February 11, 2008 – Do I have it right? It is a question that I relentlessly ask myself, comparing what the various markets are doing against what I had expected them to do.
It is an important question, and I have been asking it a lot ever since the major stock averages last month broke below their August 2007 lows. Instead of breaking into new high ground, we can see on the accompanying chart that the S&P 500 Index broke down from its uptrend channel. It was not something I had expected.
One of my major premises has been that the dollar will inescapably collapse, just like every other fiat currency in the history of the world before it has eventually and inevitably collapsed. Given this record of fiat currency failure, my view has been that the dollar would therefore be no different.
While the collapse of the dollar would be unique because it is the world’s reserve currency – which is a position no fiat currency has ever held before – the dollar’s collapse would nevertheless have some predictable aspects to it. One of those would be a rush into tangibles and near-tangibles as a means of escaping anything that is dollar denominated.
In other words, the key to surviving the collapse of the dollar would be to avoid owning any financial asset, the value of which is based on the dollar. These would include dollar-denominated assets like bank deposits and debt instruments, regardless whether the creditor is the US government, a municipality or corporate borrower. The dreaded assets to avoid would not include, however, most equities.
Though equities may trade in terms of dollars, it would not be accurate to describe them as dollar-denominated. Take Exxon as an example. It trades on several exchanges outside the US, and owns considerable assets outside the US. Clearly, the stock of Exxon is not a dollar-denominated asset. It is an ownership stake in a wealth producing franchise, and if Exxon is well managed, it will remain a wealth producing franchise regardless what happens to the dollar and regardless what currency Exxon uses to report the accounting value of its worldwide assets.
If we look at the experience of countries whose currency has collapsed, stock prices rise in those countries in nominal currency terms, but generally decline in terms of real purchasing power (the exception to this rule would be gold mining stocks). The currency collapse generally reduces economic activity and therefore company profits. But if the company responds correctly to the currency collapse, it will survive. Just look at all the companies in Brazil and Argentina, for example, which survived the many currency collapses in those countries in recent decades.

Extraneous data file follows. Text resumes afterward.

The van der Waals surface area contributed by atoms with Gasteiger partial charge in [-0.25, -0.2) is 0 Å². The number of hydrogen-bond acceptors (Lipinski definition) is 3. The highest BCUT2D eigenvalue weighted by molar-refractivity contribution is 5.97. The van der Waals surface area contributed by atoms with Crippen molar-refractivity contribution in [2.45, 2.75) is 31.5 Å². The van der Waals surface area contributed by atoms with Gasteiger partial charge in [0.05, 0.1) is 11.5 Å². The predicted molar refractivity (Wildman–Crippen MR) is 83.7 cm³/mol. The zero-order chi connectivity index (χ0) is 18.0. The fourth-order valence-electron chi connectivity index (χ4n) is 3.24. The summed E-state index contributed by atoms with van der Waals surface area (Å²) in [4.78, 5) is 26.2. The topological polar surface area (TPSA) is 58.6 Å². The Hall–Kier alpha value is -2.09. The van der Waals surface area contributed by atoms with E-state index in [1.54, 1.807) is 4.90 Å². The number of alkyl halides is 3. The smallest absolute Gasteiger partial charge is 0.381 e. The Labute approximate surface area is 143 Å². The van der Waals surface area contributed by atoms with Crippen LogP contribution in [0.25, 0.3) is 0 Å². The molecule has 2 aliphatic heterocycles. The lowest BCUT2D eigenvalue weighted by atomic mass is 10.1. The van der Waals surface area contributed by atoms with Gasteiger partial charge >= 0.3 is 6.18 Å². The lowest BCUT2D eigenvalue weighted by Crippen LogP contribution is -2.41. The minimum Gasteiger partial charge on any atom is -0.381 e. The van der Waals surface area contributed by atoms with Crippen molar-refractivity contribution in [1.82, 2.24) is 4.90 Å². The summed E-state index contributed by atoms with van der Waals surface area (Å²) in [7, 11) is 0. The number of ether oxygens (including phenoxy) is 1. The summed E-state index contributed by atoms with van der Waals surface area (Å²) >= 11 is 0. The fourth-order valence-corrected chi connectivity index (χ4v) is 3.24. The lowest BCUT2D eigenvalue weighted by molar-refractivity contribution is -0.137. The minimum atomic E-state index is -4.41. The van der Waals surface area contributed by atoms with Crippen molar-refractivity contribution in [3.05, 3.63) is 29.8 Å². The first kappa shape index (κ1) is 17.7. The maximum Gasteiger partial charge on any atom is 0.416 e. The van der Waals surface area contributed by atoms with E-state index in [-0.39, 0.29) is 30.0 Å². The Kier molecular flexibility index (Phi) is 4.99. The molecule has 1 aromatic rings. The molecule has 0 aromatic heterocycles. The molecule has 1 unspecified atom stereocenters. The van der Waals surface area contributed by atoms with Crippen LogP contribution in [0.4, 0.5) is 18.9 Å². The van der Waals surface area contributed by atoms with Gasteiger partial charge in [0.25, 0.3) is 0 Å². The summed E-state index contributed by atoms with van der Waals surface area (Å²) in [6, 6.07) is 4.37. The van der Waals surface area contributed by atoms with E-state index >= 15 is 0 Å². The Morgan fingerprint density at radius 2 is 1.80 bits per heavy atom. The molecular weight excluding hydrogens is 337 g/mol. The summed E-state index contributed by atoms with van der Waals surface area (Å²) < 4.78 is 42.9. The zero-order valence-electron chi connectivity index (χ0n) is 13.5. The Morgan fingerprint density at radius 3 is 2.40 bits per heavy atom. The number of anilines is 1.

So what I have been asking myself is why the stock market took out the August lows if the dollar is going to collapse. Right now, I don’t have the answer to that question, but I do have a reasoned guess to explain this unexpected event.
The stock market break is a result of the rush for liquidity arising from the credit crunch currently underway. People – at least those in the US – are not yet awakened to the ongoing collapse of the dollar. They are responding now only to the weakening economic conditions and credit crunch by selling stocks. This money pulled out of the stock market is being parked in money market funds, the growth of which is surging. Unfortunately, I believe money market funds are the wrong place to be for several reasons.
The interest you earn in a money market fund is less than the inflation rate. Many of these funds are holding low quality paper, and therefore your money is at risk. And worst of all, these funds are dollar denominated – and dollar denominated assets should be avoided. People should be holding gold and other tangible assets, which brings me to the chart immediately above.
When viewed in terms of gold, the S&P Index is in a major downtrend. This chart indicates to me that my analysis remains on target, or at least the part of it that concludes equities will decline in real purchasing power terms.
So despite taking out the August lows in dollar terms, I still expect the other part of my analysis will also be proven correct in time. Namely, equities will rise in nominal dollar terms as the real purchasing power of the dollar continues to collapse because of inflation. But clearly, gold is the place to be – not the S&P 500 or the Dow Jones Industrials.